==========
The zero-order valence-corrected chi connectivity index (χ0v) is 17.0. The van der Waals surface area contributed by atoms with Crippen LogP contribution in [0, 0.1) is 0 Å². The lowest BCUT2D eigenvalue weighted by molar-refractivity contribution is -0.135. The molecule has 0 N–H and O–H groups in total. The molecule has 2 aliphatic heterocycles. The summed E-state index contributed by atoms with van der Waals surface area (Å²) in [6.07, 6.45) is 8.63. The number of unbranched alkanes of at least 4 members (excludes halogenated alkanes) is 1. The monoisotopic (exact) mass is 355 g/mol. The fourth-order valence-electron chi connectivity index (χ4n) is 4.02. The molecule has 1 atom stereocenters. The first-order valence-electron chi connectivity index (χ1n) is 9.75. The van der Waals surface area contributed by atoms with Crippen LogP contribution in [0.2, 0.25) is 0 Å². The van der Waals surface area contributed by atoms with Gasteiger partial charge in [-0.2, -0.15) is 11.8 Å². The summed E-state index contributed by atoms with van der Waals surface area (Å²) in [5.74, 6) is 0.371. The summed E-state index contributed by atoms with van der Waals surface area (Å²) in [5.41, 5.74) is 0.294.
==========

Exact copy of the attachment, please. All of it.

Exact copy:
The zero-order valence-corrected chi connectivity index (χ0v) is 17.0. The van der Waals surface area contributed by atoms with Crippen LogP contribution in [0, 0.1) is 0 Å². The lowest BCUT2D eigenvalue weighted by molar-refractivity contribution is -0.135. The molecule has 0 N–H and O–H groups in total. The molecule has 2 aliphatic heterocycles. The summed E-state index contributed by atoms with van der Waals surface area (Å²) in [6.07, 6.45) is 8.63. The number of unbranched alkanes of at least 4 members (excludes halogenated alkanes) is 1. The monoisotopic (exact) mass is 355 g/mol. The fourth-order valence-electron chi connectivity index (χ4n) is 4.02. The molecule has 1 atom stereocenters. The first-order valence-electron chi connectivity index (χ1n) is 9.75. The van der Waals surface area contributed by atoms with Crippen LogP contribution in [0.2, 0.25) is 0 Å². The van der Waals surface area contributed by atoms with Gasteiger partial charge in [-0.2, -0.15) is 11.8 Å². The summed E-state index contributed by atoms with van der Waals surface area (Å²) in [5.74, 6) is 0.371. The summed E-state index contributed by atoms with van der Waals surface area (Å²) in [5.41, 5.74) is 0.294.